Eviction bans are 'premature and will create some problems': RioCan CEO
Ontario Premier Doug Ford acted too quickly in implementing a temporary ban on commercial evictions, said the chief executive officer of one of the country’s largest landlords.
“I thought it was a little premature,” Ed Sonshine, CEO of RioCan Real Estate Investment Trust, said in an interview with BNN Bloomberg’s Jon Erlichman Wednesday.
“[Ford] shouldn’t interfere lightly with commercial contracts,” he said.
His comments come two days after Ford announced the ban, which halts evictions of businesses eligible for the federal government’s Canada Emergency Commercial Rent Assistance (CECRA) program until the end of August. CECRA, which began May 25, has yet to prove popular among landlords. The number of applications for the program has been well short of what Ottawa expected.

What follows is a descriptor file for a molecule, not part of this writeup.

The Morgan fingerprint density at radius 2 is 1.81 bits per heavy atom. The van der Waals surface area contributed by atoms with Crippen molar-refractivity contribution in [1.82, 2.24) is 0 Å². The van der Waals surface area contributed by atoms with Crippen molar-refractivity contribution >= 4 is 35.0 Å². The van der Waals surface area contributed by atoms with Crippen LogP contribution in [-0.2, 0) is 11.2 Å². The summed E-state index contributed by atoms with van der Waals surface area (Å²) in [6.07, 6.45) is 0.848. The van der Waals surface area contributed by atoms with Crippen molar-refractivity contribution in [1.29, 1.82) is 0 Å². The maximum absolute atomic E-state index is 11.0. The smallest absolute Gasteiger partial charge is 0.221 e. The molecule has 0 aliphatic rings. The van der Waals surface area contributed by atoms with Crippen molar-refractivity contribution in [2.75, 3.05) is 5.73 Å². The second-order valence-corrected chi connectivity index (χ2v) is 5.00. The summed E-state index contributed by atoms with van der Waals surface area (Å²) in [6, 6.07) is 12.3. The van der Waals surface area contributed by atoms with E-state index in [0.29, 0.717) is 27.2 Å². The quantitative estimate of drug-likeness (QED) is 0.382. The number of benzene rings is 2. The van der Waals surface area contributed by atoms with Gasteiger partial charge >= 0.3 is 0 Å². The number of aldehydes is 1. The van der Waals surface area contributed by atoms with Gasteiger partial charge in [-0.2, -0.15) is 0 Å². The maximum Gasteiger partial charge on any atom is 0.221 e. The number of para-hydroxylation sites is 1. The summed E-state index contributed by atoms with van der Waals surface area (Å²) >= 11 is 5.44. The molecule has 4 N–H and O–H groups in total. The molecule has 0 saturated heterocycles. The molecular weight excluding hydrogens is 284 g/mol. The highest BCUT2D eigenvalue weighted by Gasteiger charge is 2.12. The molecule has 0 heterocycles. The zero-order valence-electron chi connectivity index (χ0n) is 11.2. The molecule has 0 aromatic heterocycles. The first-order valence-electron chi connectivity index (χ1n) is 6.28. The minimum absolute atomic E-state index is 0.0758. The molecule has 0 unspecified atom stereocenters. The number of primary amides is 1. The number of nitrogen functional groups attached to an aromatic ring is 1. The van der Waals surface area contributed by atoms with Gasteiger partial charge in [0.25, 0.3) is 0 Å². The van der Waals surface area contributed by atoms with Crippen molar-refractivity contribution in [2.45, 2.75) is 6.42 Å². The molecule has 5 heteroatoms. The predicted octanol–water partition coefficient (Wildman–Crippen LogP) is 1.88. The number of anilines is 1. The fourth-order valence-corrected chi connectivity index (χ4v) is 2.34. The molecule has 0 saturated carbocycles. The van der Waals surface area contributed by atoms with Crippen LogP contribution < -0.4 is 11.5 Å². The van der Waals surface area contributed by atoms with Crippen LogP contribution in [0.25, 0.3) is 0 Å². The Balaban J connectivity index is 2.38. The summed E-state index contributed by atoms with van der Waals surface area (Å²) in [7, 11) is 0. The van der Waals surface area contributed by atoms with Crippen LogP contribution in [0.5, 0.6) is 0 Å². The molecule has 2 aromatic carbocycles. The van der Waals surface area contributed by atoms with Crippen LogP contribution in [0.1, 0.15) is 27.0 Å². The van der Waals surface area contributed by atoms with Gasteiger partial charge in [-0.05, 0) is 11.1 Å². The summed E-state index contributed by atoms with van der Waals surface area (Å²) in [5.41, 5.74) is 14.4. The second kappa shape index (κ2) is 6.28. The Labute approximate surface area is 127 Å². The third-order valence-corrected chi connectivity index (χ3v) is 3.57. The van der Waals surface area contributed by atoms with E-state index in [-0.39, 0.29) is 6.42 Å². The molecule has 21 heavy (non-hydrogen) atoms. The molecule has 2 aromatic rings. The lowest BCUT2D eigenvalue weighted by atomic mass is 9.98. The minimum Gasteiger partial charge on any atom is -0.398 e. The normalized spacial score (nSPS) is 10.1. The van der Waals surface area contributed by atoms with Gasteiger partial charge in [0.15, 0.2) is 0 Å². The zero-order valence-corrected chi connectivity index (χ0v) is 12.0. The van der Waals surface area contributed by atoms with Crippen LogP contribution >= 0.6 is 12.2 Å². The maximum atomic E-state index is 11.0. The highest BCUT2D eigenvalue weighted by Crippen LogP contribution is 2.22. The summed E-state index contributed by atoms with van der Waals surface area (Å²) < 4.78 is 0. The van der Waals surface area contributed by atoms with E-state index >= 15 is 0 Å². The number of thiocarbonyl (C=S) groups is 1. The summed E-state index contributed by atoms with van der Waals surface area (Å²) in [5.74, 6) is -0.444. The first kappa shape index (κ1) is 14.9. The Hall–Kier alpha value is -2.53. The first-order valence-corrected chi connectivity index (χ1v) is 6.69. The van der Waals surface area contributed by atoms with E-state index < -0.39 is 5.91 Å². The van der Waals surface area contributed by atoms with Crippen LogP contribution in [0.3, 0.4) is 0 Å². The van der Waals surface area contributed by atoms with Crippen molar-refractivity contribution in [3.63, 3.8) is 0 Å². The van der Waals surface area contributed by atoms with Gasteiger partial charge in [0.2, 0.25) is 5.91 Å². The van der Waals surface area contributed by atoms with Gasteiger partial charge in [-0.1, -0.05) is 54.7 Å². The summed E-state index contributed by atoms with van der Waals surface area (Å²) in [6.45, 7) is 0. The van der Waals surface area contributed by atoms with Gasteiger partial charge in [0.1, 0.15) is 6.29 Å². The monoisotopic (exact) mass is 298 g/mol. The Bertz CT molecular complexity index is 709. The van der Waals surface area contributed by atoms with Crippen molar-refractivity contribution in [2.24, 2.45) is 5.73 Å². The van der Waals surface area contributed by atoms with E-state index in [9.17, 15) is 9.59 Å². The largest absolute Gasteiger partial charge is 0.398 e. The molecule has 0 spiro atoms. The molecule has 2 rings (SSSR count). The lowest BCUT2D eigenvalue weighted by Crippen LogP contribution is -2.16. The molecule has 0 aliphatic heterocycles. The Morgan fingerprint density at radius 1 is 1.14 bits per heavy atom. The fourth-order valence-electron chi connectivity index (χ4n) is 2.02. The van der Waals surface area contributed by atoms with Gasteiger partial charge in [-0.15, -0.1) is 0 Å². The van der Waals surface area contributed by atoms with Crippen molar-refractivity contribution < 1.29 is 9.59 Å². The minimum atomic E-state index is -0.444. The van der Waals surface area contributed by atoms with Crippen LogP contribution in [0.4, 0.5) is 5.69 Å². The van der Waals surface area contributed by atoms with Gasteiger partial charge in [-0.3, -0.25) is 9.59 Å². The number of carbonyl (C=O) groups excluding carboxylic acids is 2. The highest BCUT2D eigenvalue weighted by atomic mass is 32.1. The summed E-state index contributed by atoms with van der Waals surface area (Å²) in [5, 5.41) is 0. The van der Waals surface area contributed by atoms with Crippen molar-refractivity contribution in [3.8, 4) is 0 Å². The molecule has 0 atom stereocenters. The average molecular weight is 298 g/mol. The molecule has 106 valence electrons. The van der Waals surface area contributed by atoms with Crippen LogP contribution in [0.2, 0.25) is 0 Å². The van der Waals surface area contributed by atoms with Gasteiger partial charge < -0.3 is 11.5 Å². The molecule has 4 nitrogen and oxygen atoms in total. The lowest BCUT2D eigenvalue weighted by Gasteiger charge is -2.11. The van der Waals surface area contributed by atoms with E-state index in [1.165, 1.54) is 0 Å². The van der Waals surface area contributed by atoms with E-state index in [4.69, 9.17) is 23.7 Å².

Sonshine noted CECRA recently launched and believes most landlords, including RioCan, intend on participating in the program.
“We’ve made it very clear right from the beginning of the program announcement that we intended to fully participate,” he said.
“Every significant or even medium-sized landlord that I’m aware of, is fully intending to participate in the CECRA program. And it really has only gone live in the last week or so.”
Sonshine said it can be difficult to determine which tenants would be eligible for the CECRA program or whether they would be protected from eviction under the province’s moratorium. He expects about 2,000 of RioCan’s tenants to qualify for the program, but is still waiting on paperwork before the company can confirm which tenants are eligible.
“No landlord is really in a position to know exactly who’s CECRA-eligible,” he said.
He said some criteria is easy to recognize, for example if the tenant’s rent is under $50,000. But others, like whether the tenant has lost as least 70 per cent of its revenue, can be difficult for landlords to know.
“If a salon, for example, is closed, then presumably they’ve lost [that revenue], there’s a presumption. But restaurants, we have no idea what kind of takeout or delivery revenue they’re doing. So again, we don’t know if they’re CECRA eligible.”